Dr Robert Jay Lifton THE NAZI DOCTORS:
                        Medical Killing and the
                            Psychology of Genocide ©
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The Auschwitz Self: Psychological Themes 
their annihilation is only a millimeter long.” The anti-Jewish ethos, that is, was everywhere.

But Jewish doctors one had actually known, sometimes as close colleagues or respected teachers, interfered with the ethos. One former Nazi doctor, for instance, recalled “the great figures [with whom he had studied] — Wasserman, Morganroth — and also Blumenthal, the man from whom I learned most about serology,” and told me how the Jews “disappeared” from his institute.* While this doctor pleaded helplessness, and held to his ardent Nazi views, his sense of guilt here was palpable, and the pattern was true for other Nazi doctors as well. There could be parallel tendencies even in Auschwitz: Wirths, for instance, was “correct” and even “gentlemanly” to individual Jewish doctors, helping them and putting them in responsible positions, while at the same time holding to a strongly anti-Jewish Nazi ethos. He kept the faith — on one level by maintaining separate hospital blocks for Jews and non-Jews, and much more malignantly by his active role in the medicalized killing of Jews. In virtually all cases the Auschwitz self sought to block out potentially guilty images of actual Jews in favor of an ideological vision of constructive purpose in eliminating Jews or of “solving” the “Jewish problem.” There were conflicts in that combined stance, as we know; but mostly of a kind that did little to interrupt the work of the Auschwitz self.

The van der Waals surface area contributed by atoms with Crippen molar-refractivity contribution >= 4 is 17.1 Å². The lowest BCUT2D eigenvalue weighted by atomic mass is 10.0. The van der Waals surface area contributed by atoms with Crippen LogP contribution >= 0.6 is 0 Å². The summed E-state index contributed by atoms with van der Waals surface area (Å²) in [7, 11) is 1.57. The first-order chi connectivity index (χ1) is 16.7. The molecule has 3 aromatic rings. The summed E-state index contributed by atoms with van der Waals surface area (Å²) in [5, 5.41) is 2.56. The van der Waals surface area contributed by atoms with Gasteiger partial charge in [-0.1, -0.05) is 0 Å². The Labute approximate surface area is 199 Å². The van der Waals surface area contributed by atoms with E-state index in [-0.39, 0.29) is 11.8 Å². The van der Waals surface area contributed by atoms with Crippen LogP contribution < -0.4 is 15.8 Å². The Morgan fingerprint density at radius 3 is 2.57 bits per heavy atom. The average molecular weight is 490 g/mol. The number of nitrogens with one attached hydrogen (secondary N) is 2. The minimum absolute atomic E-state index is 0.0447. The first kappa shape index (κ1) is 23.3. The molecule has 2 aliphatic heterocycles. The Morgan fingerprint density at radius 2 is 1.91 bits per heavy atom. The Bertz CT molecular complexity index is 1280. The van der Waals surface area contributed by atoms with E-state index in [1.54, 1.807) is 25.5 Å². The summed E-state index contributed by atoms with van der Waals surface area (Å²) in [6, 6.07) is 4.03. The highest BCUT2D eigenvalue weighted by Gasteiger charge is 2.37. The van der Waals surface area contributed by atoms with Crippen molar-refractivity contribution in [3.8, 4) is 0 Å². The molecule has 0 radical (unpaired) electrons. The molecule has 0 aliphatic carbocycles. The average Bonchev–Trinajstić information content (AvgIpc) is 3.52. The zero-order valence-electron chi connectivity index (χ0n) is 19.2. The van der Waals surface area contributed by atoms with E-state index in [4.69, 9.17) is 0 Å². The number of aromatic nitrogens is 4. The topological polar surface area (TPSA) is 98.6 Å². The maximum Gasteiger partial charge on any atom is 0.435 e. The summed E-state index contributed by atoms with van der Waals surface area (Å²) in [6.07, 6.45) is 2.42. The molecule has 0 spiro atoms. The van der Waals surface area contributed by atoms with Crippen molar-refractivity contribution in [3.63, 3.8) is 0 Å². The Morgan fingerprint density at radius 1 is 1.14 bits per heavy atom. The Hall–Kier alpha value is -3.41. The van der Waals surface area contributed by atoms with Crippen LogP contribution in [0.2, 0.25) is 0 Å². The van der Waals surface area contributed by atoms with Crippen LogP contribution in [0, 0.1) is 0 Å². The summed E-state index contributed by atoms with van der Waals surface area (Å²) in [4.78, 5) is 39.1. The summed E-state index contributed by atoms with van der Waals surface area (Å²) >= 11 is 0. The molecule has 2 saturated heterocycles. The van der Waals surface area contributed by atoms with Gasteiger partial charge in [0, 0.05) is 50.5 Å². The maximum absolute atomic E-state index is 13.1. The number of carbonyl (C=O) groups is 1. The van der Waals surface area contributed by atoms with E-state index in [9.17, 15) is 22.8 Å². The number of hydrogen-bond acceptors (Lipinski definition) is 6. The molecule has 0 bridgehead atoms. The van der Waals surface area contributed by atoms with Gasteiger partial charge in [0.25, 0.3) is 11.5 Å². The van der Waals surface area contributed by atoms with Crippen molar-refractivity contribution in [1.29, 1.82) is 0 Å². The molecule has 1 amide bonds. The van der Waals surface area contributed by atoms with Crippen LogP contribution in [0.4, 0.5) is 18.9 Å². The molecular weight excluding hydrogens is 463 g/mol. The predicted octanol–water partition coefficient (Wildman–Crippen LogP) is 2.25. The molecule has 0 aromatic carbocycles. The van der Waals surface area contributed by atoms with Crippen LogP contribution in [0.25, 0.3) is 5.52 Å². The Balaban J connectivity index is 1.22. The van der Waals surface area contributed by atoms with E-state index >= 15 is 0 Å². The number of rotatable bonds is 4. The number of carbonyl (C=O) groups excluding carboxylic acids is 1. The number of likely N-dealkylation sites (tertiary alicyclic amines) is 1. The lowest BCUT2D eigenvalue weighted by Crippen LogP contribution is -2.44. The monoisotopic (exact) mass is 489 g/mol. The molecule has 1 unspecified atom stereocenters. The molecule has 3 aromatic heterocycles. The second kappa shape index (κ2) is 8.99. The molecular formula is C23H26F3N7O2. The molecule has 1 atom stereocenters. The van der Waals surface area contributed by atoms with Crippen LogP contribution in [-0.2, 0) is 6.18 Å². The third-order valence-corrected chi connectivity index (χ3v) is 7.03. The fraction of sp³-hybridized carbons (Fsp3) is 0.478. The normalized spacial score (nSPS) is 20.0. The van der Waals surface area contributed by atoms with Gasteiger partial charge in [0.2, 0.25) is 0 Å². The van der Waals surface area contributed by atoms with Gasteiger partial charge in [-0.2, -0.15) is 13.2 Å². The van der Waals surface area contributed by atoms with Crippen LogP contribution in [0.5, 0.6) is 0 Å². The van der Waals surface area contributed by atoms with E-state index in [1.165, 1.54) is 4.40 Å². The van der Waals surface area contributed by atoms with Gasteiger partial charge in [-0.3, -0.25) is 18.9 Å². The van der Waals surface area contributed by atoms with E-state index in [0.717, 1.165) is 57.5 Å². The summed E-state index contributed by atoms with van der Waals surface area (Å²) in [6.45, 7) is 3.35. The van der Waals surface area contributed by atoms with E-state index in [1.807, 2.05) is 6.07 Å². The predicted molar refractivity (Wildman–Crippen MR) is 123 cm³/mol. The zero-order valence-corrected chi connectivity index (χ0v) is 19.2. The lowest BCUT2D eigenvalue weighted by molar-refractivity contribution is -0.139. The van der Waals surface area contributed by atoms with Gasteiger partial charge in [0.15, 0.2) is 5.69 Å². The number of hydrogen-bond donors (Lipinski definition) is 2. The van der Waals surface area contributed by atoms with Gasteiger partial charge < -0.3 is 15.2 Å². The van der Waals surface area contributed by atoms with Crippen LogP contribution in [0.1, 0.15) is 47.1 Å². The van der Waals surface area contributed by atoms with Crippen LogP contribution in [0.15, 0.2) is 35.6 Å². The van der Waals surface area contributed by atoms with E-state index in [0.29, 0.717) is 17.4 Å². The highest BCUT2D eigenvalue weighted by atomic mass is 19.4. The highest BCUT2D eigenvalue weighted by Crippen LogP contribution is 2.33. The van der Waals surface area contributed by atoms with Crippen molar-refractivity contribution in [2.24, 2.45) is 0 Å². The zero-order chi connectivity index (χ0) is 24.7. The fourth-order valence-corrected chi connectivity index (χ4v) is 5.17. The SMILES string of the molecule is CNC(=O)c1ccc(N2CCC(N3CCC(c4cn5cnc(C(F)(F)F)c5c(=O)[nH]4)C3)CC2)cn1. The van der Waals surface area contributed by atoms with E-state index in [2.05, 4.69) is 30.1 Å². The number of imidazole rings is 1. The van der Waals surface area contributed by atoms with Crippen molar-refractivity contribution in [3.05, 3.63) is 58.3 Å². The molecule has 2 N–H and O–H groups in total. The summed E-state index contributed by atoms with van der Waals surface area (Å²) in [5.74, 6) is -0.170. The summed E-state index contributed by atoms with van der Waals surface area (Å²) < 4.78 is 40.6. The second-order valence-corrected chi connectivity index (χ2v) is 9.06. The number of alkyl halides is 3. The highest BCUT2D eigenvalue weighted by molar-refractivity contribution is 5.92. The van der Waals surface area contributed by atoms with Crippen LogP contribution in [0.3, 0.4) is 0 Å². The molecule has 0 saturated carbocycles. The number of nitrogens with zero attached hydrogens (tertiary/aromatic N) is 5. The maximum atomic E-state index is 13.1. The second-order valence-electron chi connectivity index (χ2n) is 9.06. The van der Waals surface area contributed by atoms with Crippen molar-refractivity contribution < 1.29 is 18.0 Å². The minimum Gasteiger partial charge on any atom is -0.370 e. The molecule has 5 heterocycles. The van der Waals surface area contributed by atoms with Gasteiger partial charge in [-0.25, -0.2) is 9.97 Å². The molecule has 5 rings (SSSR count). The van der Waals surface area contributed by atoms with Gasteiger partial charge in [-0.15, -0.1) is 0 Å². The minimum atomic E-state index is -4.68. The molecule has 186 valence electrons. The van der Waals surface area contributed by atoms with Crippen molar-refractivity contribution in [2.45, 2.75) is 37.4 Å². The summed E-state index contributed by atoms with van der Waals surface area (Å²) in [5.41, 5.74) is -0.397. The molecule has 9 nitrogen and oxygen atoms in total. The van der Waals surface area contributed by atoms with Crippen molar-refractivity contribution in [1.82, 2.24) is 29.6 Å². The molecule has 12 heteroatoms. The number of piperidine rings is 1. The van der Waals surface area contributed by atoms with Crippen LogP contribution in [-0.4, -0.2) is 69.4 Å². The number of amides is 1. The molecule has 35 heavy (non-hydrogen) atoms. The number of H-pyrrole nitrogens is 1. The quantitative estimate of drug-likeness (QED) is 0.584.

Deadly Logic and Sacred Science 
Highly important to the German-Nazi ethos was the claim to logic, rationality, and science. In Auschwitz that claim had special significance in its very grotesqueness. Consider Ernst B.’s description of “rational” Auschwitz discussions among the doctors concerning the necessity of killing all the Jews — providing a “real” solution to an intractable problem rather than the unfeasible solutions of the past (the Madagascar Plan, ghettos that “leaked,” etc. [see pages 205-6]). It was this claim to rational thought that made Dr. B. so irate when I raised the question of possible similarities between Auschwitz attitudes and those of the Jonestown mass suicide-murder of 1978 (see page 330): the latter was a form of idealism and stupidity, while he and his Auschwitz colleagues carefully considered questions of logic and theory. Here one thinks of Hitler’s “ice-cold logic,” operating so that (as one scholar put it): “from insane premises to monstrous conclusions Hitler was relentlessly logical” and in this way “derived the conclusion that he who loves the human race must destroy the Jews.”32 This deadly logic has an important relationship
* August von Wasserman (1866-1925), serologist, developer of Wasserman reaction for the diagnosis of syphilis, and, for a time, director of the Kaiser Wilhelm Institute in Berlin-Dahlem; Julius Morganroth (1871-1924), bacteriologist, who worked with Paul Ehrlich; and Franz Blumenthal (1878- ), leading dermatologist and serologist who worked with Wasserman and emigrated to the United States in 1934 (and therefore was the only one of these doctors to “disappear”).   
Medical Killing and the
Psychology of Genocide

Robert J. Lifton
ISBN 0-465-09094
© 1986
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